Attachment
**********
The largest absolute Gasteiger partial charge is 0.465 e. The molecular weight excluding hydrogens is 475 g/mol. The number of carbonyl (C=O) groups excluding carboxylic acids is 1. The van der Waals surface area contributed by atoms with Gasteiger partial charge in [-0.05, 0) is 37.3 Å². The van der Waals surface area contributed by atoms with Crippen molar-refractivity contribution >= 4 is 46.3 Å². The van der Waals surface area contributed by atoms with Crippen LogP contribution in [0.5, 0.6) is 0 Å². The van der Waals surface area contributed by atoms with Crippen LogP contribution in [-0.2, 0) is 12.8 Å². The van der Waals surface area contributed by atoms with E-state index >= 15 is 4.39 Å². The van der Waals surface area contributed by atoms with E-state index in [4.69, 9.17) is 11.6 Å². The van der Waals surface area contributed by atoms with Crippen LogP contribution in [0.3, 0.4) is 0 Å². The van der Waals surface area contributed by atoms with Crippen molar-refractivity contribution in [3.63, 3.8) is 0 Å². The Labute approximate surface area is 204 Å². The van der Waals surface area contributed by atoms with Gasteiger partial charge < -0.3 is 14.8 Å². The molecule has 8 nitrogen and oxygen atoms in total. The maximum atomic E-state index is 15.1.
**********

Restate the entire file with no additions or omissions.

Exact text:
The largest absolute Gasteiger partial charge is 0.465 e. The molecular weight excluding hydrogens is 475 g/mol. The number of carbonyl (C=O) groups excluding carboxylic acids is 1. The van der Waals surface area contributed by atoms with Gasteiger partial charge in [-0.05, 0) is 37.3 Å². The van der Waals surface area contributed by atoms with Crippen molar-refractivity contribution >= 4 is 46.3 Å². The van der Waals surface area contributed by atoms with Crippen LogP contribution in [0.5, 0.6) is 0 Å². The van der Waals surface area contributed by atoms with Crippen LogP contribution in [-0.2, 0) is 12.8 Å². The van der Waals surface area contributed by atoms with E-state index >= 15 is 4.39 Å². The van der Waals surface area contributed by atoms with E-state index in [4.69, 9.17) is 11.6 Å². The van der Waals surface area contributed by atoms with Crippen LogP contribution in [0.3, 0.4) is 0 Å². The van der Waals surface area contributed by atoms with Crippen molar-refractivity contribution in [3.63, 3.8) is 0 Å². The Labute approximate surface area is 204 Å². The van der Waals surface area contributed by atoms with Gasteiger partial charge < -0.3 is 14.8 Å². The molecule has 8 nitrogen and oxygen atoms in total. The maximum atomic E-state index is 15.1.